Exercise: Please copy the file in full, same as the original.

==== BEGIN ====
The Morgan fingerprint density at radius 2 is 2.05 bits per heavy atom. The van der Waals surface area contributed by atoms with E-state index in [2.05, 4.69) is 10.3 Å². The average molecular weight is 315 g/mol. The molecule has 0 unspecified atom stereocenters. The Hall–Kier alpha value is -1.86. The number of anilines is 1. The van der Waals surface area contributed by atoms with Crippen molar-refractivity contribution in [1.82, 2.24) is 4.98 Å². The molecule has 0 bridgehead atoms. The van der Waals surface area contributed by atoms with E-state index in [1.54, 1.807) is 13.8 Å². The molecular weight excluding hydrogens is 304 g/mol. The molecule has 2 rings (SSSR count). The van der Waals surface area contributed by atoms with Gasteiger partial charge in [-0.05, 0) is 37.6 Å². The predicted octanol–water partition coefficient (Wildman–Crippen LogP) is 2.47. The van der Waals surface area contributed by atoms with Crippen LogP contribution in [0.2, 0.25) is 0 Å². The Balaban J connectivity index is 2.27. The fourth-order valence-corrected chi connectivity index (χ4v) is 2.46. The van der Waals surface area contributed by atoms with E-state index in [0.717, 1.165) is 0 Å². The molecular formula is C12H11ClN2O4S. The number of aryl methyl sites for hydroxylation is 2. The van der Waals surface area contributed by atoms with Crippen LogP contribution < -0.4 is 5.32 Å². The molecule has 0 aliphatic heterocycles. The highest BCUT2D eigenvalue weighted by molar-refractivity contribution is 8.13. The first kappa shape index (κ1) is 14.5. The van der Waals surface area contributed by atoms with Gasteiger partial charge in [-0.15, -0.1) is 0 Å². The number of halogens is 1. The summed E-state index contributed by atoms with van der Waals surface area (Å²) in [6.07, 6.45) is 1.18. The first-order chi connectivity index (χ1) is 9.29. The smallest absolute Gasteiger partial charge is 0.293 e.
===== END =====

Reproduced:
The Morgan fingerprint density at radius 2 is 2.05 bits per heavy atom. The van der Waals surface area contributed by atoms with E-state index in [2.05, 4.69) is 10.3 Å². The average molecular weight is 315 g/mol. The molecule has 0 unspecified atom stereocenters. The Hall–Kier alpha value is -1.86. The number of anilines is 1. The van der Waals surface area contributed by atoms with Crippen molar-refractivity contribution in [1.82, 2.24) is 4.98 Å². The molecule has 0 bridgehead atoms. The van der Waals surface area contributed by atoms with E-state index in [1.54, 1.807) is 13.8 Å². The molecular weight excluding hydrogens is 304 g/mol. The molecule has 2 rings (SSSR count). The van der Waals surface area contributed by atoms with Gasteiger partial charge in [-0.05, 0) is 37.6 Å². The predicted octanol–water partition coefficient (Wildman–Crippen LogP) is 2.47. The van der Waals surface area contributed by atoms with Crippen LogP contribution in [0.2, 0.25) is 0 Å². The Balaban J connectivity index is 2.27. The fourth-order valence-corrected chi connectivity index (χ4v) is 2.46. The van der Waals surface area contributed by atoms with E-state index in [0.717, 1.165) is 0 Å². The molecular formula is C12H11ClN2O4S. The number of aryl methyl sites for hydroxylation is 2. The van der Waals surface area contributed by atoms with Crippen LogP contribution < -0.4 is 5.32 Å². The molecule has 0 aliphatic heterocycles. The highest BCUT2D eigenvalue weighted by molar-refractivity contribution is 8.13. The first kappa shape index (κ1) is 14.5. The van der Waals surface area contributed by atoms with Gasteiger partial charge in [-0.15, -0.1) is 0 Å². The number of halogens is 1. The summed E-state index contributed by atoms with van der Waals surface area (Å²) in [6.07, 6.45) is 1.18. The first-order chi connectivity index (χ1) is 9.29. The smallest absolute Gasteiger partial charge is 0.293 e.